Sunday

Set 38

Hole
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February 19–25, 2018

Set 38 of the Double Track Annual Reading of The Urantia Book contains Papers 82–84 as well as the following paper from Part IV:

Paper 177
Wednesday, the Rest Day

177:0.1
WHEN the work of teaching the people did not press them, it was the custom of Jesus and his apostles to rest from their labors each Wednesday. On this particular Wednesday they ate breakfast somewhat later than usual, and the camp was pervaded by an ominous silence; little was said during the first half of this morning meal. At last Jesus spoke: “I desire that you rest today. Take time to think over all that has happened since we came to Jerusalem and meditate on what is just ahead, of which I have plainly told you. Make sure that the truth abides in your lives, and that you daily grow in grace.”
177:0.2
After breakfast the Master informed Andrew that he intended to be absent for the day and suggested that the apostles be permitted to spend the time in accordance with their own choosing, except that under no circumstances should they go within the gates of Jerusalem.
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Excerpt from Paper 177, introduction, paragraphs 1-2

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Set 37

Simonet
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February 12–18, 2018

Set 37 of thDouble Track Annual Reading of The Urantia Book contains Papers 78–81 as well as the following paper from Part IV:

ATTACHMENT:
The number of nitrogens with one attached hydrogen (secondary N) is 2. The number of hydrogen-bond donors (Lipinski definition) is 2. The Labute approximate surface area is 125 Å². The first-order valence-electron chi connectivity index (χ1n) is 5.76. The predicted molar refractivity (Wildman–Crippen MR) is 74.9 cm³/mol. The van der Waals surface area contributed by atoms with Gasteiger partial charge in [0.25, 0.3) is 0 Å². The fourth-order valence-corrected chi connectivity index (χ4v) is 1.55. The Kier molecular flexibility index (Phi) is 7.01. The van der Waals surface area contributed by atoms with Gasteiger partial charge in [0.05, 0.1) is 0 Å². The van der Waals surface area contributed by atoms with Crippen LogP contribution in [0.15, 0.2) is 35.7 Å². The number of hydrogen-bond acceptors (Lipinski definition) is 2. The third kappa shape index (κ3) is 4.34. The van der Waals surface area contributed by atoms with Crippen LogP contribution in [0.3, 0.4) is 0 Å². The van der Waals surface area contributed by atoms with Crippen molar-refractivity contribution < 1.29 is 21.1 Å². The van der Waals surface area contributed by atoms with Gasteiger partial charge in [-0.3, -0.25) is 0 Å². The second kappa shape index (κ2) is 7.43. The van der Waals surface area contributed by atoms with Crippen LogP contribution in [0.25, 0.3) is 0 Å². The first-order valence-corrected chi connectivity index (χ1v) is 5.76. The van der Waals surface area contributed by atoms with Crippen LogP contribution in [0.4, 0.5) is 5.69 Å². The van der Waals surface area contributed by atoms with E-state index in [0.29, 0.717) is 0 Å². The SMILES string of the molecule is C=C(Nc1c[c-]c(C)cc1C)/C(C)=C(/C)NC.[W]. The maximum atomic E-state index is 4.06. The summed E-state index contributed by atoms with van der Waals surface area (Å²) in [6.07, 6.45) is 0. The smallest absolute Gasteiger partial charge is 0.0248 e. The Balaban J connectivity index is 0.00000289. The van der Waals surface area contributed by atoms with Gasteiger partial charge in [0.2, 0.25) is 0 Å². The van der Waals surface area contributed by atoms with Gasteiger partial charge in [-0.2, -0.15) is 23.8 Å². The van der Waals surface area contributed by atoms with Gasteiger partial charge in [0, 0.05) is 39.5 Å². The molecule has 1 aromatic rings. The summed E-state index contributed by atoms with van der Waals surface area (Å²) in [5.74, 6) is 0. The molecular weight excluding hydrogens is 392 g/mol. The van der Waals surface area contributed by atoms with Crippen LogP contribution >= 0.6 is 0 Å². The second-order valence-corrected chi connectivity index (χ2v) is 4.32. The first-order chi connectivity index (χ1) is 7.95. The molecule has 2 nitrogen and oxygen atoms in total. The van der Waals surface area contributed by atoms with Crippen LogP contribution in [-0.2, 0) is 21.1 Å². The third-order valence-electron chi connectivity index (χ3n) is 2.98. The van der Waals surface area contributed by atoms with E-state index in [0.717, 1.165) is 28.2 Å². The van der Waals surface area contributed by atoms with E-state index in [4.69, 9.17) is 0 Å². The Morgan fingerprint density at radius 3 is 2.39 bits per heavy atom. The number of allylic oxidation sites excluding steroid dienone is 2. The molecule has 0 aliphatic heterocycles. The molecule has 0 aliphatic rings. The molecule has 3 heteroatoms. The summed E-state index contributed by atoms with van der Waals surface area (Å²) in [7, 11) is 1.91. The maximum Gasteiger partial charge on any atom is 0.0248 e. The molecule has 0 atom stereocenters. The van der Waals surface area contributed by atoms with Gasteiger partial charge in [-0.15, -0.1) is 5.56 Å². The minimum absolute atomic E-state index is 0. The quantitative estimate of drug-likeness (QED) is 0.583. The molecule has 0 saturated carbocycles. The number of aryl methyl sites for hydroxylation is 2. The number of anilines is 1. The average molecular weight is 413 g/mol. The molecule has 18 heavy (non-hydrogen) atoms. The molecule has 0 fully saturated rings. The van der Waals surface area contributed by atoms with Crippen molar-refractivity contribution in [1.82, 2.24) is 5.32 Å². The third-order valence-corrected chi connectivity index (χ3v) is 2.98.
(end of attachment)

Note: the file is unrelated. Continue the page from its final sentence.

Paper 176
Tuesday Evening on Mount Olivet

176:0.1
THIS Tuesday afternoon, as Jesus and the apostles passed out of the temple on their way to the Gethsemane camp, Matthew, calling attention to the temple construction, said: “Master, observe what manner of buildings these are. See the massive stones and the beautiful adornment; can it be that these buildings are to be destroyed?” As they went on toward Olivet, Jesus said: “You see these stones and this massive temple; verily, verily, I say to you: In the days soon to come there shall not be left one stone upon another. They shall all be thrown down.” These remarks depicting the destruction of the sacred temple aroused the curiosity of the apostles as they walked along behind the Master; they could conceive of no event short of the end of the world which would occasion the destruction of the temple.
176:0.2
In order to avoid the crowds passing along the Kidron valley toward Gethsemane, Jesus and his associates were minded to climb up the western slope of Olivet for a short distance and then follow a trail over to their private camp near Gethsemane located a short distance above the public camping ground. As they turned to leave the road leading on to Bethany, they observed the temple, glorified by the rays of the setting sun; and while they tarried on the mount, they saw the lights of the city appear and beheld the beauty of the illuminated temple; and there, under the mellow light of the full moon, Jesus and the twelve sat down. The Master talked with them, and presently Nathaniel asked this question: “Tell us, Master, how shall we know when these events are about to come to pass?”
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Excerpt from Paper 176, introduction, paragraphs 1-2

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Set 36

Menu
February 5–11, 2018

Set 36 of the Double Track Annual Reading of The Urantia Book contains Paper 77 as well as the following three papers from Part IV:

Paper 173
Monday in Jerusalem

Paper 174
Tuesday Morning in the Temple

Paper 175
The Last Temple Discourse

173:0.1